Crookston diocese finds former clergy member acted inappropriately with young man

The Diocese of Crookston could not confirm that Grundhaus had engaged in behavior considered sexual abuse under canon or civil law, but did maintain that he had acted inappropriately with a young man.

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CROOKSTON, Minnesota — The Diocese of Crookston confirmed on Monday, March 7, that former clergy member Monsignor Roger Grundhaus, who was previously accused of sexually abusing a minor , was found by a diocesan review board to have “engaged in inappropriate activity that showed poor judgment and some level of impropriety with a young man.”

In a letter on Monday, Bishop Andrew Cozzens updated clergy and laypeople of the diocese on the statuses of Grundhaus and former Bishop Michael Hoeppner, who resigned in April 2021 at the request Pope Francis following investigations into reports that he had covered up child sex abuse by clergy members in the diocese.

Grundhaus has been barred from engaging in public ministry since May 2017 and in the letter, Cozzens writes that he will continue to prohibit Grundhaus from engaging in public ministry, a decision that will last for one year, at which time it will be reviewed to determine if it should be continued.

Accusations against Grundhaus were investigated by the Diocese of Crookston’s Ministerial Review Board, led by Judge Timothy O’Malley, director of ministerial standards and safe environment for the Archdiocese of Saint Paul and Minneapolis. The MRB could not confirm that Grundhaus had engaged in behavior considered sexual abuse under canon or civil law, but did maintain that he had acted inappropriately with a young man.


“Judge O’Malley oversaw the investigative process on behalf of Archbishop Hebda and assisted our MRB, reviewed the case extensively and concluded that it is clear Monsignor Grundhaus acted highly inappropriately and in a way that caused lasting harm to individuals and scandal in the diocese,” wrote Cozzens.

O’Malley determined that Grundhaus’ misconduct was serious enough to prohibit him from engaging in public ministry.

“Based on my own review of the entire affair, I agree with this assessment,” Cozzens wrote. “Monsignor Grundhaus does not have faculties for public ministry in the Diocese of Crookston.”

The diocese posts a list of names of individuals who have had credible claims of sexual abuse of a minor made against them on its website, but Grundhaus will not be added to the list.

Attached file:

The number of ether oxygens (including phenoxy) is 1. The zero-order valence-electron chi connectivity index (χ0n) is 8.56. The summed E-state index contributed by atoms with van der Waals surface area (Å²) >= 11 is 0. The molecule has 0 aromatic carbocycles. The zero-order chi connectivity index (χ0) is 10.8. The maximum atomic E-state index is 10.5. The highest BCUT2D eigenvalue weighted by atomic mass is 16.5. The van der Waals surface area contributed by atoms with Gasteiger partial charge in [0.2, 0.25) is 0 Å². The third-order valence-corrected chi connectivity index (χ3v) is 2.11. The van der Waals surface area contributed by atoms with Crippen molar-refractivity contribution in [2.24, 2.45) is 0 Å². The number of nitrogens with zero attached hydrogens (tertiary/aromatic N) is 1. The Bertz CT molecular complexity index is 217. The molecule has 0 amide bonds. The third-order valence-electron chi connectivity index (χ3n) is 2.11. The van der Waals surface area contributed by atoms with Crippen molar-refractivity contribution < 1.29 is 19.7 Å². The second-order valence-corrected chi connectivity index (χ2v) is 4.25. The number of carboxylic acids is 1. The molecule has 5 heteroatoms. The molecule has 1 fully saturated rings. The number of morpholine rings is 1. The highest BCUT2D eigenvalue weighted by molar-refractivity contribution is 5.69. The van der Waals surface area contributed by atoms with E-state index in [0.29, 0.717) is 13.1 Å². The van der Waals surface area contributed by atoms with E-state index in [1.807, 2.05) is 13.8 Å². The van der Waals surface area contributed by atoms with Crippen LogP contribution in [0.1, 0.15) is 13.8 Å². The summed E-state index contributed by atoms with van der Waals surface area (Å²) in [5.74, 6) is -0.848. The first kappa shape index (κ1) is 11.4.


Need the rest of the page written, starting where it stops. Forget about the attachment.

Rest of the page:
“The circumstances surrounding the situation involving Monsignor Grundhaus do not fit our definition of a credible claim of sexual abuse against a minor so his name will not appear on the list of disclosures found on our diocesan website,” Cozzens wrote.

While Grundhaus was accused of sexual assault by Ron Vasek in 2017 , the diocese could not confirm that Cozzens’ letter was referencing Vasek’s case.

“In accordance with our diocesan Safe Environment Policy, which cites Canon law and the United States Conference of Catholic Bishops’ Charter and Essential Norms, the identity of victims/survivors who have alleged abuse are protected from disclosure in so far as possible,” said Janelle Gergen, director of communications at the Diocese of Crookston.

In 2019, the Diocese of Crookston reached a $5 million settlement with several individuals who were children when they were sexually abused by priests. As part of the settlement, the diocese said it would make public the names and files of clergy who have been accused of abuse.


They're scheduled to begin Monday at 9 a.m. in Cook, Itasca and St. Louis counties, on Tuesday in Koochiching County, and on Wednesday morning in Lake County.

Additionally in the letter, Cozzens confirmed that Hoeppner would not be returning to ministry in the Diocese of Crookston. He also announced that the former bishop’s retirement benefits would be reduced following new United States Conference of Catholic Bishops guidelines for “bishops who resigned or were removed from their ecclesiastical office due to grave acts of commission or omission as stipulated in universal law.”

“This means Bishop Hoeppner’s monthly pension was cut in half, and all non-essential travel expenses were eliminated since any travel undertaken is not ministry-related. In addition, he has no secretarial support. Bishop Hoeppner continues to receive a modest housing allowance, as well as healthcare and medical benefits,” Gergen said.

Cozzens was installed as the eighth bishop of the Diocese of Crookston in December.

“I recognize the Diocese of Crookston needs some healing,” Cozzens told reporters prior to his installment as bishop. “I’m aware, of course, of the resignation of the last bishop and the reports around that, and I do come with experience in dealing with issues of sexual abuse and sexual misconduct.”

As an auxiliary bishop in the Archdiocese of St. Paul and Minneapolis, Cozzens was part of a team that investigated sexual abuse allegations against Archbishop John Nienstedt.

The Diocese of Crookston includes a number of communities and counties in Minnesota, including Ada, Bagley, Bemidji, Detroit Lakes, Dilworth, East Grand Forks, Fertile, Fisher, Goodridge, Hawley, Lancaster, Mahnomen, Moorhead, Oslo, Roseau, Thief River Falls and Warroad.

Ingrid Harbo joined the Grand Forks Herald in September 2021.

Harbo covers Grand Forks region news, and also writes about business in Grand Forks and the surrounding area.

Readers can reach Harbo at 701-780-1124 or Follow her on Twitter @ingridaharbo.
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